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Geneva, 8 December 2000

Fourteenth Session of the Working Party on China

Statement by H.E. Vice Minister LONG Yongtu, Head of the Chinese Delegation

Mr. Chairman,

I am very pleased to lead the Chinese Delegation to Geneva at the seventh time this year to participate the fourteenth session of the Working Party on China's accession to the WTO and to continue the discussions on the multilateral legal documents on China's WTO accession with the Working Party members.

At the outset, I would like to express my heartfelt gratitude to the acting Chairman of the Working Party and Deputy Director-General of the WTO, Mr. Ravier. Under your able leadership, further substantive progress has been made on some outstanding issues at this session. My gratitude also goes to the Chairmen of the plurilateral groups and the Secretariat for your contributions to the progress in the multilateral negotiations.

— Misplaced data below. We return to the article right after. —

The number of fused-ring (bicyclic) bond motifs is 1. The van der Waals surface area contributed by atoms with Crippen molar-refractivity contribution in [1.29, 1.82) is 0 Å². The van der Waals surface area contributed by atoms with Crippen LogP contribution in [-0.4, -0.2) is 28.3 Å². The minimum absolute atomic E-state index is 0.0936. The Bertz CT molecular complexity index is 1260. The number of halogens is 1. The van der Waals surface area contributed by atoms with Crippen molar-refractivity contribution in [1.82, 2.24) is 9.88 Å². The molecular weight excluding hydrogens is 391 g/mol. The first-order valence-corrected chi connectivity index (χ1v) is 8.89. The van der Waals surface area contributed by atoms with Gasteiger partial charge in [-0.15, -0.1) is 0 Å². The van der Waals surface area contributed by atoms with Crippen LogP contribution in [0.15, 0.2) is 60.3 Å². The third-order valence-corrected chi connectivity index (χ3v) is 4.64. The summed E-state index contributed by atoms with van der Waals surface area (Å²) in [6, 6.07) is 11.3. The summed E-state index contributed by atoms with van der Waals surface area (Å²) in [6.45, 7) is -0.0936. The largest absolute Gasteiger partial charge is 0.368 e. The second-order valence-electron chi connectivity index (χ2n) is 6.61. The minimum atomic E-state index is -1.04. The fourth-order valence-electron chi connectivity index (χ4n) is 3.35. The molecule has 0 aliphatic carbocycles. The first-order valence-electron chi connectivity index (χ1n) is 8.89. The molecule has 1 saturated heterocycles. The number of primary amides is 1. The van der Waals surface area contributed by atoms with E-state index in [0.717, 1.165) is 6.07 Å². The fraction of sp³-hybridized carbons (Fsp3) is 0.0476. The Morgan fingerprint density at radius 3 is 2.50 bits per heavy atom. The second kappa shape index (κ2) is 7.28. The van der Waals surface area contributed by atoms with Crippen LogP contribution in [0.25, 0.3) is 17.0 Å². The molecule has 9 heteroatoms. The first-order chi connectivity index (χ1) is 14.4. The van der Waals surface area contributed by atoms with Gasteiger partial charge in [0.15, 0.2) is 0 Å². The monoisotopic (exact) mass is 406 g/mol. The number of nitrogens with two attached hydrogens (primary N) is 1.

Mr. Chairman,

I agree to your assessment on this session. Although this session is relatively short, the work has been extremely intensive. Based on the momentum at the multilateral level brought about by the significant progress achieved at the last session, further important headway has been made on some outstanding issues at this session and has maintained the dynamic momentum of this multilateral process.

Major progress has been achieved at this session on NTMs, industrial policy, licensing procedures and transparency in services and the texts for multilateral discussions have been formed.